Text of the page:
ATLANTA — With 10:34 left in the SEC Championship Game on Saturday, D’Andre Swift put the proverbial nail in Auburn’s proverbial coffin. His first breakaway touchdown run of the season sealed the deal for Georgia in a 28-7 win.
As a kid from west Philadelphia born and raised … wait. Wrong guy.
But still a kid from Philly, Swift said this win was special. He said that winning an SEC championship doesn’t happen for every kid raised in Philadelphia.
“I need to check my phone because I am sure it is going crazy,” Swift said. “Being a kid from Philly, people don’t normally get this chance, so I’m just making the most of it right now.”
After the decisive blow — Swift’s 64-yard touchdown run that gave Georgia a 3-touchdown lead — fellow back Nick Chubb said that the run was a long time coming.
“We kind of give him a little trouble. We tell him he needs to break away,” Chubb said. “And he was picking his knees up, man. He was moving on that. We’re proud of him.”
Swift said Chubb and Sony Michel have been invaluable in his development throughout his freshman season. Swift said that the seniors’ leadership and work ethic have greatly impacted him and that without those two, he wouldn’t be where he is.
“If they weren’t here, I don’t know how I would go,” Swift said. “Just to have them as two big brother figures, I don’t even know how to explain it. It’s just different with us.”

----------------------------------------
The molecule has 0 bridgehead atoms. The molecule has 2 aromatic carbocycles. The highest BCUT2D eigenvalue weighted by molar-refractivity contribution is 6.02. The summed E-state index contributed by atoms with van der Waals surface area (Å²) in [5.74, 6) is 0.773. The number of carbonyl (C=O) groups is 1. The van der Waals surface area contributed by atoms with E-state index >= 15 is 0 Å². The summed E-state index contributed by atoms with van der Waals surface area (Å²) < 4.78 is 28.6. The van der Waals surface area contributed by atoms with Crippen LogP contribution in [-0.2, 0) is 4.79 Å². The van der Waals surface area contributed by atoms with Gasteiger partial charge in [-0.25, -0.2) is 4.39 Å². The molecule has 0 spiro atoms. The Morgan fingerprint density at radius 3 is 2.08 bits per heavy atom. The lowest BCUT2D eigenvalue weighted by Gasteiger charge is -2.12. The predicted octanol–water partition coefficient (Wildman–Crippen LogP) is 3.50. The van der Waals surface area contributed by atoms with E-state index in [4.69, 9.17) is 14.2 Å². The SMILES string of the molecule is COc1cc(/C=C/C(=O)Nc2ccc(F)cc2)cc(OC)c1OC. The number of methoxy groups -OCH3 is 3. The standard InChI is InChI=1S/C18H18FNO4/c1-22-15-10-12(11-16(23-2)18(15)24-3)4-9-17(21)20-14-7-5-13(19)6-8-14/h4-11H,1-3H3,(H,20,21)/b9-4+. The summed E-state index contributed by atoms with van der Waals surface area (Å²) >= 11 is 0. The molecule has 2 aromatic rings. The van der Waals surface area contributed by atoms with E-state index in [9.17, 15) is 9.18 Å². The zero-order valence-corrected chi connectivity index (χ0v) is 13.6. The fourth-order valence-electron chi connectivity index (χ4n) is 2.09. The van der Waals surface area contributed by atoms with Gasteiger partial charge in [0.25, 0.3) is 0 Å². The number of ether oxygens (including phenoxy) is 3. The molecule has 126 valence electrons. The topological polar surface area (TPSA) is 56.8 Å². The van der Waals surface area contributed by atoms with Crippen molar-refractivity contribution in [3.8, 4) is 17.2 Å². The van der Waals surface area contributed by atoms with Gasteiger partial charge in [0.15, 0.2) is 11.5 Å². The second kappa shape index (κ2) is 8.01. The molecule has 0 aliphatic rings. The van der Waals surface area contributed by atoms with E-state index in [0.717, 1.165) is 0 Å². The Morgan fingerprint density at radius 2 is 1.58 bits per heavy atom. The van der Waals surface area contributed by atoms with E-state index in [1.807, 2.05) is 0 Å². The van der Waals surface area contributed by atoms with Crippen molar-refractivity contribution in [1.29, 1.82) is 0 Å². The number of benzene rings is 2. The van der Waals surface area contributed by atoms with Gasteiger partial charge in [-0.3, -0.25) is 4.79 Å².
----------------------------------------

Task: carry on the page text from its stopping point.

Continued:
Speaking of different, Swift and the rest of Georgia’s backs had a different game against Auburn this time around. In the teams’ first meeting three weeks ago, Georgia’s backs were held to 46 rushing yards. They surpassed that in the second quarter in the SEC Championship Game and the Bulldogs finished with 238 yards on the ground.
This was the running game that Georgia has been showing all season.
“We wanted to get the ball outside a little more,” Swift said. “We knew they were big up front and in the middle. So by switching up that part of the game plan, I think we were able to do a good job of doing that.”
On his 64-yard breakaway touchdown run, that is what Swift did: He bounced to the outside and found a hole.
It isn’t just Chubb who is aware of Swift’s presence on the field. The players on the other side of the ball know it, too.
As the media crowded around Swift in the locker room after the game, the freshman humbly gave credit to his offensive line and fellow backs for the improvements in the run game. That was before safety Dominick Sanders walked by.
Pushing his way in to stand next to Swift, Sanders gave the freshman the credit and confidently proclaimed, “He worked his ass off.”